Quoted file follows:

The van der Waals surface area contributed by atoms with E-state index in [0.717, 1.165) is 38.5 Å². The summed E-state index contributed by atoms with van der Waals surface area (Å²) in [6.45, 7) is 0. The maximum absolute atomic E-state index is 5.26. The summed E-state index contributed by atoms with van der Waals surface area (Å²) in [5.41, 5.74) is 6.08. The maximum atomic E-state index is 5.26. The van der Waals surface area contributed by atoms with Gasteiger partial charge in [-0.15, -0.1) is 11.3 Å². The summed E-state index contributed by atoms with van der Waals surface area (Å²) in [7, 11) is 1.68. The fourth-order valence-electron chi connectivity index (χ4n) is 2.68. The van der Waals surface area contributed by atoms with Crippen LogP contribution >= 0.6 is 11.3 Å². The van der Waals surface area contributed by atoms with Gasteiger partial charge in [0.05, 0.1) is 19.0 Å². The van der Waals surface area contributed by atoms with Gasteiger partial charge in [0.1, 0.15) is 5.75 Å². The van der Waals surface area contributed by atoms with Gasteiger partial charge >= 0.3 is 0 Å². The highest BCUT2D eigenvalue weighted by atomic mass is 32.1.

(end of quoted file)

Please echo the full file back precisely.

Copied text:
The van der Waals surface area contributed by atoms with E-state index in [0.717, 1.165) is 38.5 Å². The summed E-state index contributed by atoms with van der Waals surface area (Å²) in [6.45, 7) is 0. The maximum absolute atomic E-state index is 5.26. The summed E-state index contributed by atoms with van der Waals surface area (Å²) in [5.41, 5.74) is 6.08. The maximum atomic E-state index is 5.26. The van der Waals surface area contributed by atoms with Gasteiger partial charge in [-0.15, -0.1) is 11.3 Å². The summed E-state index contributed by atoms with van der Waals surface area (Å²) in [7, 11) is 1.68. The fourth-order valence-electron chi connectivity index (χ4n) is 2.68. The van der Waals surface area contributed by atoms with Crippen LogP contribution >= 0.6 is 11.3 Å². The van der Waals surface area contributed by atoms with Gasteiger partial charge in [0.05, 0.1) is 19.0 Å². The van der Waals surface area contributed by atoms with Gasteiger partial charge in [0.1, 0.15) is 5.75 Å². The van der Waals surface area contributed by atoms with Gasteiger partial charge >= 0.3 is 0 Å². The highest BCUT2D eigenvalue weighted by atomic mass is 32.1.